I came across a great quote today that made me think about who we select to be our heroes and which celebrities we choose to glorify. Here is the quote:
“Celebrity-worship and hero-worship should not be confused. Yet we confuse them every day, and by doing so we come dangerously close to depriving ourselves of all real model”. Daniel J. Boorstin (1)
Just because someone is a celebrity doesn’t mean that he is a hero or a role model. Parents should be vigilant on who their children choose as their hero. Let’s not let the media choose them for us. It seems to me that we are all victims of advertising, marketing and the media selecting what is important for us to watch and hear.
Tiger Woods never had as much exposure as when he had a big sex scandal. Lindsay Lohan has been on the headlines more for her addictions than for her talent as an actress. I won’t expand on the eccentricity of “Lady Gaga” as a role model for our kids. Hockey has had its bad boys too so it’s important that kids pick the right celebrity to adulate.
Celebrities often don’t realize the impact they can have on young people and adults as well. They have a responsibility towards their fans as much as to the team that they play for. The impact can define itself by a simple autograph given with a smile and a caring comment or giving a presentation in a school.
I experienced this myself several times as a professional athlete. Some events happened during my career as a goalie in the NHL that seemed very trivial to me but were so memorable to the people that I interacted with.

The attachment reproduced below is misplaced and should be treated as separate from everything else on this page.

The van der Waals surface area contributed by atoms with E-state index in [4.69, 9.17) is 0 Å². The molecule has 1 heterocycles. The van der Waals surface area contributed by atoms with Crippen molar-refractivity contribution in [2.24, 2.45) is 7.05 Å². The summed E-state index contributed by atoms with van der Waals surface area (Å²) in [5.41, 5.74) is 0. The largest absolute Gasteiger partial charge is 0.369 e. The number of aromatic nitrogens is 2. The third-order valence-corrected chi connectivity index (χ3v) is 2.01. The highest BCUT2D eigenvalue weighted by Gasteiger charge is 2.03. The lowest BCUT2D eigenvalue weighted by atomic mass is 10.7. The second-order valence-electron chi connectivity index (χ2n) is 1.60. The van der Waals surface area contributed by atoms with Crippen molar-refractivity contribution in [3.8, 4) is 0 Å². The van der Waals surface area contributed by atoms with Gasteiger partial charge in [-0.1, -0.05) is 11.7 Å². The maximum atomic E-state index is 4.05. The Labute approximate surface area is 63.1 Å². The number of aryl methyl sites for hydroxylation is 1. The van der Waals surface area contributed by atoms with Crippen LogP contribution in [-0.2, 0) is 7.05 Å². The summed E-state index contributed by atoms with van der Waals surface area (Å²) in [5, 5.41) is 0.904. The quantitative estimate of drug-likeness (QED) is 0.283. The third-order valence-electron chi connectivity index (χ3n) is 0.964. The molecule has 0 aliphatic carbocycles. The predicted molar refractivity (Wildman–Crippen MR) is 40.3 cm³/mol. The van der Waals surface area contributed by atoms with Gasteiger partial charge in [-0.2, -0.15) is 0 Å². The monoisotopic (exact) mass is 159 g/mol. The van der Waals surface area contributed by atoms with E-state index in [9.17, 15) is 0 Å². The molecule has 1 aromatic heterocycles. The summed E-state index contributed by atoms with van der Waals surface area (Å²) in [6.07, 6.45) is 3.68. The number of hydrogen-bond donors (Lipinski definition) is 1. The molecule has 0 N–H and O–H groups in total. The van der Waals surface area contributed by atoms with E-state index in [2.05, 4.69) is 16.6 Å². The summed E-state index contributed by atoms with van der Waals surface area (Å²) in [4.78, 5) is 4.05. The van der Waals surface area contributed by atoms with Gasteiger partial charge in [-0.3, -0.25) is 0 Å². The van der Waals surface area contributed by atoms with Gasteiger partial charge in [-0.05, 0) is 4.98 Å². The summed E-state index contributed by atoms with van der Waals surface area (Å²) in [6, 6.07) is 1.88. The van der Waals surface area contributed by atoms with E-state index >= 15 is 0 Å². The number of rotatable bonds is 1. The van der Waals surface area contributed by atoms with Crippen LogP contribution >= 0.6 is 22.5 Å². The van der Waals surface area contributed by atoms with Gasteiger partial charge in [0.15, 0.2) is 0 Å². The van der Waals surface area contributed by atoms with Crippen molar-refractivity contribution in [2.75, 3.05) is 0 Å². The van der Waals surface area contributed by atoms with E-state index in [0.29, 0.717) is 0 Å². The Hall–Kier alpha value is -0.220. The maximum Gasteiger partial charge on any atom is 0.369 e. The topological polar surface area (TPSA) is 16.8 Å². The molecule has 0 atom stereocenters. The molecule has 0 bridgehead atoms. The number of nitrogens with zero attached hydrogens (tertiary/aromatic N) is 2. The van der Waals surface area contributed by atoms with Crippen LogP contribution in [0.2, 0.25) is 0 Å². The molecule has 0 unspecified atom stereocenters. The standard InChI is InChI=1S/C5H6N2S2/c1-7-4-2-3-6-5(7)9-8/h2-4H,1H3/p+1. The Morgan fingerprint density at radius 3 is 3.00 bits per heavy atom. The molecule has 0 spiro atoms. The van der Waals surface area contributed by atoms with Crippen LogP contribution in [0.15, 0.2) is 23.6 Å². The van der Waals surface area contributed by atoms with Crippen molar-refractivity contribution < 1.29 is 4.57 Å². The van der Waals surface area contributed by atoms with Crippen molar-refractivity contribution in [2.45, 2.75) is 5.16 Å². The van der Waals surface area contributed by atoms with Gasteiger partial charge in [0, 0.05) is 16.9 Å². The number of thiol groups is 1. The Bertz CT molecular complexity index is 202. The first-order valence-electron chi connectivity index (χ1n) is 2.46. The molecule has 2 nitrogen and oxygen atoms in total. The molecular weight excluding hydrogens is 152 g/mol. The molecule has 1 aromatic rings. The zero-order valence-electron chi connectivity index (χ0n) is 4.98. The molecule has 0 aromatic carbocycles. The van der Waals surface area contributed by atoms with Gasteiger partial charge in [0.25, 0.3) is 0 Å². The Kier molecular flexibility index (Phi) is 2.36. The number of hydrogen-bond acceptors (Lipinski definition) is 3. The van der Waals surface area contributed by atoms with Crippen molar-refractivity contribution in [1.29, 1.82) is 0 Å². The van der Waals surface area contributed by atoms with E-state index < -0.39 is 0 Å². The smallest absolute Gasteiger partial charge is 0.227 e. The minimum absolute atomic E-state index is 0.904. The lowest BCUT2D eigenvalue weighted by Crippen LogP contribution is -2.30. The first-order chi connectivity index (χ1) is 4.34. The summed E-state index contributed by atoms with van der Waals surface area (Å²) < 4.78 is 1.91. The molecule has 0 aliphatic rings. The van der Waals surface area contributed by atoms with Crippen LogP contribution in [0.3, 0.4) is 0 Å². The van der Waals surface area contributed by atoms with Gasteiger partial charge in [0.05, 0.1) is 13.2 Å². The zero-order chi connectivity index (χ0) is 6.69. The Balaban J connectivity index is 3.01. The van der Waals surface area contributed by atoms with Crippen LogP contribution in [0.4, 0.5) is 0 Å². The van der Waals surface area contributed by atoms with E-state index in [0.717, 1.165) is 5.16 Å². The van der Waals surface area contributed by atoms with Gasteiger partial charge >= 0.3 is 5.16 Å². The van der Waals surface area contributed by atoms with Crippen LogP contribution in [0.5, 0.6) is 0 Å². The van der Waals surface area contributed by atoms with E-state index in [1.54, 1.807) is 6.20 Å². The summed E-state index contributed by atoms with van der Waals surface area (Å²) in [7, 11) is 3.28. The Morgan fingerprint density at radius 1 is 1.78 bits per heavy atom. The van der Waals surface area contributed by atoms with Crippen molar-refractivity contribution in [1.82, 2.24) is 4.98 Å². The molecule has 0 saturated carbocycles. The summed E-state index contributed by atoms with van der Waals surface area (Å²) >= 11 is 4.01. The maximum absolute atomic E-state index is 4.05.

Recently I met a man who showed me a picture of the two of us. He was an 8 year old wide eyed kid standing beside me getting an autograph. He was very excited to finally get his picture signed. To my surprise, he remembered every details of our encounter. What seemed so trivial to me to sign an autograph was important to him and he remembered it through his adult life.
Then my distant cousin recently connected with me and gave me a DVD of his collection of scrapbooks, newspaper clippings and pictures over my whole career. He is so excited about his production that he posted it on YouTube. (http://www.youtube.com/results?search_query=phil+myre&aq=f). I met him only on a couple of occasions when he was about 10 years old and I was beginning my career with the Montreal Canadiens. We never saw each other beyond that but the short time that we had was enough to influence him as he was growing up.
Those stories illustrate the impact that a celebrity can have on young people. It may seem insignificant to the famed person but yet, can have a lifetime impact to the fan involved.
So let’s not be fooled between a celebrity and a role model. Yes, some celebrities can be role models but the title doesn’t come automatically. Conversely, role models don’t have to be celebrities. The person who had the biggest positive impact on my childhood was my grandfather. And don’t let the media choose who our heroes should be.
HAVE A GREAT HOCKEY DAY!
Phil Myre (philmyretalkshockey.com) (Blog every Tuesday and Friday)
(1) Boorstin was an American historian, professor, attorney, and writer. He was appointed twelfth Librarian of the United States Congress from 1975 until 1987. Boorstin describes shifts in American culture — mainly due to advertising— where the reproduction or simulation of an event becomes more important or “real” than the event itself.